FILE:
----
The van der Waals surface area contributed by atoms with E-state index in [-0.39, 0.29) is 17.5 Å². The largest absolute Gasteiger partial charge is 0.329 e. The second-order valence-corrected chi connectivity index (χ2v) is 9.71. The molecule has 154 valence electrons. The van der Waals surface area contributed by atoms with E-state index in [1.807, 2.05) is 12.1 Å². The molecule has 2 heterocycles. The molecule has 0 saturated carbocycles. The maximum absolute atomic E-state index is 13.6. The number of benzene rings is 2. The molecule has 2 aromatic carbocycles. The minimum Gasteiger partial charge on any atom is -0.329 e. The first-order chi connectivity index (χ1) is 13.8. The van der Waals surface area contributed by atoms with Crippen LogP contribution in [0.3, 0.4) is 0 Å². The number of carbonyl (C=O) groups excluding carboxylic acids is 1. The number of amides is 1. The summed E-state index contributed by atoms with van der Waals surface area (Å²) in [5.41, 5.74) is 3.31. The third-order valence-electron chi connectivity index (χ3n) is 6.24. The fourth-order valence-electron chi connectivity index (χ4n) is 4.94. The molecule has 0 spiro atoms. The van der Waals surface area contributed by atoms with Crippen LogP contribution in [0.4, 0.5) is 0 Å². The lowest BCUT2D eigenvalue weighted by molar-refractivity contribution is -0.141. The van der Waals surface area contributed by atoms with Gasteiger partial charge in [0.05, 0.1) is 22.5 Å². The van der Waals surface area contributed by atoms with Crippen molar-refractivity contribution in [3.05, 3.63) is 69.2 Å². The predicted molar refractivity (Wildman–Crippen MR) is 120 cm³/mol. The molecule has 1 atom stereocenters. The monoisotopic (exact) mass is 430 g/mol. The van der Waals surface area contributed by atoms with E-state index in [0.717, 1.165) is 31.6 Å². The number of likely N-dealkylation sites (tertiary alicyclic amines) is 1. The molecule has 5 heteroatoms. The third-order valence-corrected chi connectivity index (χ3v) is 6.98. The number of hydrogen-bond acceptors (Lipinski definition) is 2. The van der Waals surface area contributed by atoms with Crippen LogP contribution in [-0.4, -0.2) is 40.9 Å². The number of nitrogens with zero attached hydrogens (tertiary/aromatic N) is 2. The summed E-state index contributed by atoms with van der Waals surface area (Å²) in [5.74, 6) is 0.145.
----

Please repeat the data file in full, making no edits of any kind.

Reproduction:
The van der Waals surface area contributed by atoms with E-state index in [-0.39, 0.29) is 17.5 Å². The largest absolute Gasteiger partial charge is 0.329 e. The second-order valence-corrected chi connectivity index (χ2v) is 9.71. The molecule has 154 valence electrons. The van der Waals surface area contributed by atoms with E-state index in [1.807, 2.05) is 12.1 Å². The molecule has 2 heterocycles. The molecule has 0 saturated carbocycles. The maximum absolute atomic E-state index is 13.6. The number of benzene rings is 2. The molecule has 2 aromatic carbocycles. The minimum Gasteiger partial charge on any atom is -0.329 e. The first-order chi connectivity index (χ1) is 13.8. The van der Waals surface area contributed by atoms with Crippen LogP contribution in [0.3, 0.4) is 0 Å². The number of carbonyl (C=O) groups excluding carboxylic acids is 1. The number of amides is 1. The summed E-state index contributed by atoms with van der Waals surface area (Å²) in [5.41, 5.74) is 3.31. The third-order valence-electron chi connectivity index (χ3n) is 6.24. The fourth-order valence-electron chi connectivity index (χ4n) is 4.94. The molecule has 0 spiro atoms. The van der Waals surface area contributed by atoms with Crippen LogP contribution in [0.4, 0.5) is 0 Å². The lowest BCUT2D eigenvalue weighted by molar-refractivity contribution is -0.141. The van der Waals surface area contributed by atoms with Gasteiger partial charge in [0.05, 0.1) is 22.5 Å². The van der Waals surface area contributed by atoms with Crippen molar-refractivity contribution in [3.05, 3.63) is 69.2 Å². The predicted molar refractivity (Wildman–Crippen MR) is 120 cm³/mol. The molecule has 1 atom stereocenters. The monoisotopic (exact) mass is 430 g/mol. The van der Waals surface area contributed by atoms with E-state index in [0.717, 1.165) is 31.6 Å². The number of likely N-dealkylation sites (tertiary alicyclic amines) is 1. The molecule has 5 heteroatoms. The third-order valence-corrected chi connectivity index (χ3v) is 6.98. The number of hydrogen-bond acceptors (Lipinski definition) is 2. The van der Waals surface area contributed by atoms with Crippen LogP contribution in [-0.4, -0.2) is 40.9 Å². The number of nitrogens with zero attached hydrogens (tertiary/aromatic N) is 2. The summed E-state index contributed by atoms with van der Waals surface area (Å²) in [5.74, 6) is 0.145.